Germany at Risk as an Industrial Location, Experts Warn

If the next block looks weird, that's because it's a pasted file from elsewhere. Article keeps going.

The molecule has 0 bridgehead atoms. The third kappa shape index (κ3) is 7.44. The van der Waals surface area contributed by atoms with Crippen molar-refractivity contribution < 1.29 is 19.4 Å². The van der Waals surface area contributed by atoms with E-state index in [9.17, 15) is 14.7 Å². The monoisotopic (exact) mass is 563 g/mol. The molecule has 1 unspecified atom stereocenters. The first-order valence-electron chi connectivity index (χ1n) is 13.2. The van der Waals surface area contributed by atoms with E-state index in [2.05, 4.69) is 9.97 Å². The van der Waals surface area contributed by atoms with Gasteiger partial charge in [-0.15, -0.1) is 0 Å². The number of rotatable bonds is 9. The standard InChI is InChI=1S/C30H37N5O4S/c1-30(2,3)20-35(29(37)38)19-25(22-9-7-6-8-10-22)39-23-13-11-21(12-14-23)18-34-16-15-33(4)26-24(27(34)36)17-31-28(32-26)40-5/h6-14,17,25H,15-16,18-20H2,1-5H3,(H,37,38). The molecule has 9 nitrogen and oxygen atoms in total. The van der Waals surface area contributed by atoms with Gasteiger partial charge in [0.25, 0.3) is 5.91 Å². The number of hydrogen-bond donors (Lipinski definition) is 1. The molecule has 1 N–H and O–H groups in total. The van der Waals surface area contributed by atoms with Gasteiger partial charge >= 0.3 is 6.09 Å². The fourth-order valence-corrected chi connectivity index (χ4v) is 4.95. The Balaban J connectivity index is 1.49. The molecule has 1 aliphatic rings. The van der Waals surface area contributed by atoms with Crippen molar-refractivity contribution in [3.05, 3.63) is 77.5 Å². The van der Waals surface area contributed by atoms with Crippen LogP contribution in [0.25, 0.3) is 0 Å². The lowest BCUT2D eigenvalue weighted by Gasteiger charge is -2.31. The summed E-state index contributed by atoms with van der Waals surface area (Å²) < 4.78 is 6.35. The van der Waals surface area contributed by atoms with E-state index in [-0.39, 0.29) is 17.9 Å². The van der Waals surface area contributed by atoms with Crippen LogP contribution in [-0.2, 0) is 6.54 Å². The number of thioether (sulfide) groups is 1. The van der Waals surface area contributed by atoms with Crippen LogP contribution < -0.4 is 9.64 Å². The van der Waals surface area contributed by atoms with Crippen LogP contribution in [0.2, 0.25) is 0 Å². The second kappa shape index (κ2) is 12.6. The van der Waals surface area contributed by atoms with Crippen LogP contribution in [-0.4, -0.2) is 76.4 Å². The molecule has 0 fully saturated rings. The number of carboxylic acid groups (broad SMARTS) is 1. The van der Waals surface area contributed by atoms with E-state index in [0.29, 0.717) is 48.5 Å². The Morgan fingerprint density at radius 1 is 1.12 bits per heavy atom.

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03.17.2023 The German economy wants to invest more in the US and build new sites, as the Biden administration lures companies there with generous subsidies. What consequences does that have for Germany? German companies love the United States: about 5,600 of them invest in the US market, according to data from the American Chamber of Commerce in Germany (AmCham Germany). This represents an investment volume of almost 650,000 million dollars (data from September 2022). Not only large business groups such as Siemens, Volkswagen or Linde want to strengthen their presence in the USA, in part, even by building completely new production sites there. “There are different reasons for this,” says Dirk Dohse, an expert on international competitiveness at the Kiel Institute for the World Economy (IfW). “One reason is rising geopolitical tensions. For many companies, the US appears to be a safe haven. Other reasons are comparatively low energy prices and very generous subsidies under the Inflation Reduction Act (IRA).” Cut Inflation Act Attracts Business The Cut Inflation Act is a multi-billion dollar subsidy program of the US Government under President Joe Biden and, despite what its name suggests, is dedicated not to not so much to fight inflation, but more to protect the climate. Of the nearly $430 billion made available by the IRA in total, $370 billion is earmarked for promoting CO2-saving technologies and energy security. The rest should flow to the health sector. These subsidies and tax discounts are linked to the condition that the companies that benefit from them use American products, or produce directly in the US. Therefore, the buyer of an American electric car whose battery has also been manufactured in the US. The US receives a premium of about $7,500. Wind turbines or solar systems with components from the US are also promoted. From the US point of view, preliminary products from countries with which the US has a free trade agreement, such as Mexico or Canada, are also acceptable. Tesla headquarters in Grünheide, near Berlin. Companies are already responding As a result of the US government’s plans under the IRA, there are already delays or the threat of closure of plants that make batteries for electric cars in Germany, for example at Tesla in Grünheide, near Berlin, or in the Swedish company Northvolt, which actually wants to build a factory in Heide (Schleswig-Holstein) and now probably wants to invest in the United States first. Do the alarm bells go off then for Germany as an industrial location? “Indeed, the share of the manufacturing industry in total value added in Germany has been declining since 2016. Of course we are coming from a high level. However, I do not see widespread de-industrialization,” says competitiveness expert Dohse. German Chancellor Olaf Scholz and European Commission President Ursula von der Leyen have already warned Joe Biden about distortions of competition for European companies due to generous subsidies from his government. Soon after, it was announced that Brussels would also respond with a green industrial program to give European Union states more freedom for their own subsidies in the future. Danger of a subsidy spiral “I don’t think we should get into a subsidy race,” says the IfW researcher. “Continuing to use more tax money is not the solution,” adds the expert, saying that he also sees it possible to link individual federal funding programs for young companies with a certain loyalty to place. On the other hand, the rating of several US companies active in the US is positive: “Europe’s largest economy remains an important and attractive location for many US companies,” Simone Menne, president of AmCham Germany, tells DW. “The large number of highly trained specialists, the dense infrastructure networks, the first-class technical colleges and universities, the great political stability, the strong presence on the EU market and other factors are important arguments for investing in Germany” . However, the annual Transatlantic Business Barometer, the latest edition of which was published on March 16, 2023, sounds less optimistic. According to this AmCham Germany survey of US companies in Germany, Germany’s location rating deteriorated in 2023 for the third consecutive year. Among the disadvantages of Germany were the costs of labor, failures in the digital infrastructure, as well as the shortage of specialized personnel. (cp/ms)

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